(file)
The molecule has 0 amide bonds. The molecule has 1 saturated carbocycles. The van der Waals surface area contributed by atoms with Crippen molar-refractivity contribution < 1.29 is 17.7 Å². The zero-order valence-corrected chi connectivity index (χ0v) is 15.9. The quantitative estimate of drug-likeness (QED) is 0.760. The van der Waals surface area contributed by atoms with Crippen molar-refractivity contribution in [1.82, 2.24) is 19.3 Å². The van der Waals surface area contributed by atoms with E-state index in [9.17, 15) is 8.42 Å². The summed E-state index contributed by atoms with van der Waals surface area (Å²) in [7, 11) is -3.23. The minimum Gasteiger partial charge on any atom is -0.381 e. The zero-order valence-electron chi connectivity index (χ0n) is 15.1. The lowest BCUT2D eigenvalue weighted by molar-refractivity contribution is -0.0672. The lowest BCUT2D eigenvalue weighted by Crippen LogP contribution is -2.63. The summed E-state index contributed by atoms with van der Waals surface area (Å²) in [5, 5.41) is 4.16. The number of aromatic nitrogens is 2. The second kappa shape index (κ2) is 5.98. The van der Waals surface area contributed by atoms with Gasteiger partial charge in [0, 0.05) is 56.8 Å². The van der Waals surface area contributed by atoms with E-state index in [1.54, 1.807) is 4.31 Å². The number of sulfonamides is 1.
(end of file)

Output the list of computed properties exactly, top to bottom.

The molecule has 0 amide bonds. The molecule has 1 saturated carbocycles. The van der Waals surface area contributed by atoms with Crippen molar-refractivity contribution < 1.29 is 17.7 Å². The zero-order valence-corrected chi connectivity index (χ0v) is 15.9. The quantitative estimate of drug-likeness (QED) is 0.760. The van der Waals surface area contributed by atoms with Crippen molar-refractivity contribution in [1.82, 2.24) is 19.3 Å². The van der Waals surface area contributed by atoms with E-state index in [9.17, 15) is 8.42 Å². The summed E-state index contributed by atoms with van der Waals surface area (Å²) in [7, 11) is -3.23. The minimum Gasteiger partial charge on any atom is -0.381 e. The zero-order valence-electron chi connectivity index (χ0n) is 15.1. The lowest BCUT2D eigenvalue weighted by molar-refractivity contribution is -0.0672. The lowest BCUT2D eigenvalue weighted by Crippen LogP contribution is -2.63. The summed E-state index contributed by atoms with van der Waals surface area (Å²) in [5, 5.41) is 4.16. The number of aromatic nitrogens is 2. The second kappa shape index (κ2) is 5.98. The van der Waals surface area contributed by atoms with Gasteiger partial charge in [0, 0.05) is 56.8 Å². The van der Waals surface area contributed by atoms with E-state index in [1.54, 1.807) is 4.31 Å². The number of sulfonamides is 1.